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Citizens group calls for gov't to stop US military's low-altitude flights in Japan

Japan Peace Committee Secretary-General Jun Chisaka is seen showing staff at the Ministry of Defense a video of low-flying U.S. military aircraft in this image taken in the capital on March 4, 2021. (Mainichi/Shinji Kurokawa)

TOKYO -- Following reports of repeated flights by U.S. military helicopters in Japan at low altitudes illegal for Japanese aircraft, a citizens group on March 4 petitioned Japanese government ministries to act to put an end to such flights.

    The citizens group, the Japan Peace Committee, pointed out that the irregular flights, which not only cause noise pollution but pose a danger in the event of an accident, have been confirmed across Japan.

    "We call for a thorough investigation into the truth of what is going on, and strongly request that the U.S. government cease the flights immediately," the group told officials at the Ministry of Foreign Affairs and Ministry of Defense.

    The Mainichi Shimbun has reported on repeated cases of U.S. military helicopters flying in central Tokyo below the minimum acceptable altitude in densely populated areas as set down by the Civil Aeronautics Act. It has also released videos of its findings. Japan's Civil Aeronautics Act states that the minimum safe flying altitude is 300 meters above the upper edge of the highest obstacle within a 600-meter radius of the aircraft in densely populated areas, and stipulates that aircraft fly higher than this.

    The Japan Peace Committee, headquartered in Tokyo's Minato Ward, pointed out that there have been reports of sightings of U.S. military aircraft frequently flying low in areas besides the capital, including in the southwest and west Japan prefectures of Okinawa, Kagoshima, Ehime and Shimane. The group has called for a nationwide survey and abolition of special exceptions to the aeronautics act that exclude U.S. military in Japan from being subject to the lowest safe altitudes for flying.

    Jun Chisaka, secretary-general of the Japan Peace Committee, commented, "It's now clear there is decisive video evidence of low-altitude flight training being conducted regularly in the center of Tokyo. This isn't just trampling on (Japan's) sovereignty, it's a serious issue that threatens lives." He added, "Officials should accept the facts immediately, and take measures to make them stop."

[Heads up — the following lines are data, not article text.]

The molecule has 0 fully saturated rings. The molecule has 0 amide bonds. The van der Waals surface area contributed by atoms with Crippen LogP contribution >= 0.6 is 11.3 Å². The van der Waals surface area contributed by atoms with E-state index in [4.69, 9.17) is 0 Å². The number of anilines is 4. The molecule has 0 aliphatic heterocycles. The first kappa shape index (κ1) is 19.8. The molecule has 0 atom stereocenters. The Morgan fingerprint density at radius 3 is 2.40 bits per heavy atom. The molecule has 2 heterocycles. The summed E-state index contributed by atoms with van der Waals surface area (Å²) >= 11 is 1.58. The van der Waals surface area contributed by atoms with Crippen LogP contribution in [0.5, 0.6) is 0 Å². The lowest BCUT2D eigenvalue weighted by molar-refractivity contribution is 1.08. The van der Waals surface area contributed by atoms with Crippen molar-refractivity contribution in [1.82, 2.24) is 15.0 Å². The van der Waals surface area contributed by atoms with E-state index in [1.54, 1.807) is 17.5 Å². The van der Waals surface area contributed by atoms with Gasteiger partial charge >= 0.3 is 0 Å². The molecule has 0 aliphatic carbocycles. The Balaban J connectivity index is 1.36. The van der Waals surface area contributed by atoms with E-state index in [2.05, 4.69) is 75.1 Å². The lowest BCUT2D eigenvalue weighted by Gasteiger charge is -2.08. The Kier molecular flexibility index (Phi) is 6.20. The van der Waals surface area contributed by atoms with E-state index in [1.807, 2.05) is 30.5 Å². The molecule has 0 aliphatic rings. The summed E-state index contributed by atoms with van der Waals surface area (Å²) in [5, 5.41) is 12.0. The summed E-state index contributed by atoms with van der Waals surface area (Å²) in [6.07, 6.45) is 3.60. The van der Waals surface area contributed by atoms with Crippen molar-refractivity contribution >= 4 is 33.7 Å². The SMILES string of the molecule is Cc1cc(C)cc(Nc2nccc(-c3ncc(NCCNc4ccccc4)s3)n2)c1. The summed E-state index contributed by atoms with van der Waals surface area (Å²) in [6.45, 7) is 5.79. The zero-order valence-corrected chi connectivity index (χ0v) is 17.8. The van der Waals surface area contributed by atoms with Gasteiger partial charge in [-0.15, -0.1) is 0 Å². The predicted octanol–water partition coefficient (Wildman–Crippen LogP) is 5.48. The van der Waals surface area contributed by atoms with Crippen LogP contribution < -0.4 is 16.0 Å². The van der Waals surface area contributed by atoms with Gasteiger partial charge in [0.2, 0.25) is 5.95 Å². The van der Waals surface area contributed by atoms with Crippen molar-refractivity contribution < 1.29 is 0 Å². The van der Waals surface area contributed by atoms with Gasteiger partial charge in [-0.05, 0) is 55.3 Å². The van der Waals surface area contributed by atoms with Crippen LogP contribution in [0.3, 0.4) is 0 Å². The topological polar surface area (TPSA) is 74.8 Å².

Residents in several areas across Japan distressed by the low-altitude flights took part in the meeting online and expressed their views. Ikuko Ueno, representative director of a peace committee in Okinawa Prefecture, commented, "There are fears that we're being targeted by U.S. craft, and that they might crash. Every day we have this unease. If a fatal accident happened, would the government be able to get those lives back? We want you to protect our lives and save our way of living."

    At the meeting, an official from the Foreign Affairs Ministry commented, "We seriously acknowledge everyone's views."

    The Defense Ministry is reportedly investigating the issue, and a ministry official commented, "It's not the case that we think everything the U.S. military says is right. We want to take measures that don't place a burden on the people living in these areas."

    (Japanese original by Shinji Kurokawa, City News Department)

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